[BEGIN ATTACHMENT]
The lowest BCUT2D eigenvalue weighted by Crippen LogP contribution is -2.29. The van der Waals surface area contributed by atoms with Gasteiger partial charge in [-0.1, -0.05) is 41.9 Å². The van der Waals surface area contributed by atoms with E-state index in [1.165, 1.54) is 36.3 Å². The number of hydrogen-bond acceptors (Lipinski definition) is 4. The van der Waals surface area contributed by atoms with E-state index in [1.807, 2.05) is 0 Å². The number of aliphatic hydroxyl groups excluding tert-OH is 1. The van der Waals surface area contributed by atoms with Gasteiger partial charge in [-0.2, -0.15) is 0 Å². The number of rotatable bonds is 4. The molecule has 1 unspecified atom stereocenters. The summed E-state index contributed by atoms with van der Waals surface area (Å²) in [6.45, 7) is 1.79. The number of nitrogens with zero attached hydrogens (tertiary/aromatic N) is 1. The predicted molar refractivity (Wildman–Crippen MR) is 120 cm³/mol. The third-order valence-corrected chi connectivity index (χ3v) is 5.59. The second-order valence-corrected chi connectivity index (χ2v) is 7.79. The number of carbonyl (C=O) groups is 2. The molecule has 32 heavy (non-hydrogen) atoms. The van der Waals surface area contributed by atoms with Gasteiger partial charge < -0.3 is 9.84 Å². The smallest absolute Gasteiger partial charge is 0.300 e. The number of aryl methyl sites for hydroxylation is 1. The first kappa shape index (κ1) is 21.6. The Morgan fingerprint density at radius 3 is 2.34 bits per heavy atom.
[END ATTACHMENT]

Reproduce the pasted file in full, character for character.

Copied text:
The lowest BCUT2D eigenvalue weighted by Crippen LogP contribution is -2.29. The van der Waals surface area contributed by atoms with Gasteiger partial charge in [-0.1, -0.05) is 41.9 Å². The van der Waals surface area contributed by atoms with E-state index in [1.165, 1.54) is 36.3 Å². The number of hydrogen-bond acceptors (Lipinski definition) is 4. The van der Waals surface area contributed by atoms with E-state index in [1.807, 2.05) is 0 Å². The number of aliphatic hydroxyl groups excluding tert-OH is 1. The van der Waals surface area contributed by atoms with Gasteiger partial charge in [-0.2, -0.15) is 0 Å². The number of rotatable bonds is 4. The molecule has 1 unspecified atom stereocenters. The summed E-state index contributed by atoms with van der Waals surface area (Å²) in [6.45, 7) is 1.79. The number of nitrogens with zero attached hydrogens (tertiary/aromatic N) is 1. The predicted molar refractivity (Wildman–Crippen MR) is 120 cm³/mol. The third-order valence-corrected chi connectivity index (χ3v) is 5.59. The second-order valence-corrected chi connectivity index (χ2v) is 7.79. The number of carbonyl (C=O) groups is 2. The molecule has 32 heavy (non-hydrogen) atoms. The van der Waals surface area contributed by atoms with Gasteiger partial charge < -0.3 is 9.84 Å². The smallest absolute Gasteiger partial charge is 0.300 e. The number of aryl methyl sites for hydroxylation is 1. The first kappa shape index (κ1) is 21.6. The Morgan fingerprint density at radius 3 is 2.34 bits per heavy atom.